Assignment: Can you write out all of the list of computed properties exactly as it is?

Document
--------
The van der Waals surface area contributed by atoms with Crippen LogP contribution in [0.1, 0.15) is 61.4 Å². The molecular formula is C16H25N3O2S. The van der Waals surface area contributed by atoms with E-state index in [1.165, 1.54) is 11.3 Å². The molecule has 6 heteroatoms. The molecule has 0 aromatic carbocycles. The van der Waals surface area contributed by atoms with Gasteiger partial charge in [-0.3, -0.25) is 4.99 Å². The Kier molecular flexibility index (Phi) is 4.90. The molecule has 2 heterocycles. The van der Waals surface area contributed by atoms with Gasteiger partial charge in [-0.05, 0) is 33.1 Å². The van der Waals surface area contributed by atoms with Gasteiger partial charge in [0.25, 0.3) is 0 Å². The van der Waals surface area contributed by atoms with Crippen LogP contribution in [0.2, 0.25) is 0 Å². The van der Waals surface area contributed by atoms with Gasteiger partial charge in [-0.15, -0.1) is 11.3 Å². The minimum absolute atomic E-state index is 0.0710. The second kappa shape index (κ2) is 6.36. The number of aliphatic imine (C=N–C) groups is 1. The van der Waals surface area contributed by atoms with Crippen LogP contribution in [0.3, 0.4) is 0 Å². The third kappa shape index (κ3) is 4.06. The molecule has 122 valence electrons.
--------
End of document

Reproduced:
The van der Waals surface area contributed by atoms with Crippen LogP contribution in [0.1, 0.15) is 61.4 Å². The molecular formula is C16H25N3O2S. The van der Waals surface area contributed by atoms with E-state index in [1.165, 1.54) is 11.3 Å². The molecule has 6 heteroatoms. The molecule has 0 aromatic carbocycles. The van der Waals surface area contributed by atoms with Gasteiger partial charge in [-0.3, -0.25) is 4.99 Å². The Kier molecular flexibility index (Phi) is 4.90. The molecule has 2 heterocycles. The van der Waals surface area contributed by atoms with Gasteiger partial charge in [-0.05, 0) is 33.1 Å². The van der Waals surface area contributed by atoms with Gasteiger partial charge in [0.25, 0.3) is 0 Å². The van der Waals surface area contributed by atoms with Crippen LogP contribution in [0.2, 0.25) is 0 Å². The van der Waals surface area contributed by atoms with Gasteiger partial charge in [-0.15, -0.1) is 11.3 Å². The minimum absolute atomic E-state index is 0.0710. The second kappa shape index (κ2) is 6.36. The number of aliphatic imine (C=N–C) groups is 1. The van der Waals surface area contributed by atoms with Crippen LogP contribution in [0.3, 0.4) is 0 Å². The third kappa shape index (κ3) is 4.06. The molecule has 122 valence electrons.